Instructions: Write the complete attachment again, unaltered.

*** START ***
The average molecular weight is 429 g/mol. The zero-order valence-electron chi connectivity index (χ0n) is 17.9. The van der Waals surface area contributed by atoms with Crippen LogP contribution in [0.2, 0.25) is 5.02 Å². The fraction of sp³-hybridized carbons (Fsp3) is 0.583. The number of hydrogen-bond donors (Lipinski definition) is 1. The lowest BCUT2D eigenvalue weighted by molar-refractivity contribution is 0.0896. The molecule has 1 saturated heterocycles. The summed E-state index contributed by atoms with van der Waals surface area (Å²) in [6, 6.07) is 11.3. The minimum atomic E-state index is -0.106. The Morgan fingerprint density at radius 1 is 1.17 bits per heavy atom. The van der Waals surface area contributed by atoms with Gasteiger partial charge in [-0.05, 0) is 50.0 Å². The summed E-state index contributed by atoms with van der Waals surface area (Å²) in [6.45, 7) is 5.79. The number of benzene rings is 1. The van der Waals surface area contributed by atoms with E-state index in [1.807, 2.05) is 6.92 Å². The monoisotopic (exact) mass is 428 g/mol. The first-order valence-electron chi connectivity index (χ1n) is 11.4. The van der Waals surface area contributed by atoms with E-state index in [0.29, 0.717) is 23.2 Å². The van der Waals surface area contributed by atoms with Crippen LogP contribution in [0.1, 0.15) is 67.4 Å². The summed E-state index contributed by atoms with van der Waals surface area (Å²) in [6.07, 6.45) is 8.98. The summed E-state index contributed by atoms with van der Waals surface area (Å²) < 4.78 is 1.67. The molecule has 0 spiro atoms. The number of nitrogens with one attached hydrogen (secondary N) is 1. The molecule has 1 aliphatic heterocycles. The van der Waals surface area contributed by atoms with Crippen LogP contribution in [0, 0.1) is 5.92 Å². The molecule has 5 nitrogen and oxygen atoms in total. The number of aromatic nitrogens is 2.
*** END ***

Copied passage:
The average molecular weight is 429 g/mol. The zero-order valence-electron chi connectivity index (χ0n) is 17.9. The van der Waals surface area contributed by atoms with Crippen LogP contribution in [0.2, 0.25) is 5.02 Å². The fraction of sp³-hybridized carbons (Fsp3) is 0.583. The number of hydrogen-bond donors (Lipinski definition) is 1. The lowest BCUT2D eigenvalue weighted by molar-refractivity contribution is 0.0896. The molecule has 1 saturated heterocycles. The summed E-state index contributed by atoms with van der Waals surface area (Å²) in [6, 6.07) is 11.3. The minimum atomic E-state index is -0.106. The Morgan fingerprint density at radius 1 is 1.17 bits per heavy atom. The van der Waals surface area contributed by atoms with Gasteiger partial charge in [-0.05, 0) is 50.0 Å². The summed E-state index contributed by atoms with van der Waals surface area (Å²) in [6.45, 7) is 5.79. The number of benzene rings is 1. The van der Waals surface area contributed by atoms with E-state index in [1.807, 2.05) is 6.92 Å². The monoisotopic (exact) mass is 428 g/mol. The first-order valence-electron chi connectivity index (χ1n) is 11.4. The van der Waals surface area contributed by atoms with E-state index in [0.29, 0.717) is 23.2 Å². The van der Waals surface area contributed by atoms with Crippen LogP contribution in [0.1, 0.15) is 67.4 Å². The summed E-state index contributed by atoms with van der Waals surface area (Å²) in [6.07, 6.45) is 8.98. The summed E-state index contributed by atoms with van der Waals surface area (Å²) < 4.78 is 1.67. The molecule has 0 spiro atoms. The number of nitrogens with one attached hydrogen (secondary N) is 1. The molecule has 1 aliphatic heterocycles. The van der Waals surface area contributed by atoms with Crippen LogP contribution in [0, 0.1) is 5.92 Å². The molecule has 5 nitrogen and oxygen atoms in total. The number of aromatic nitrogens is 2.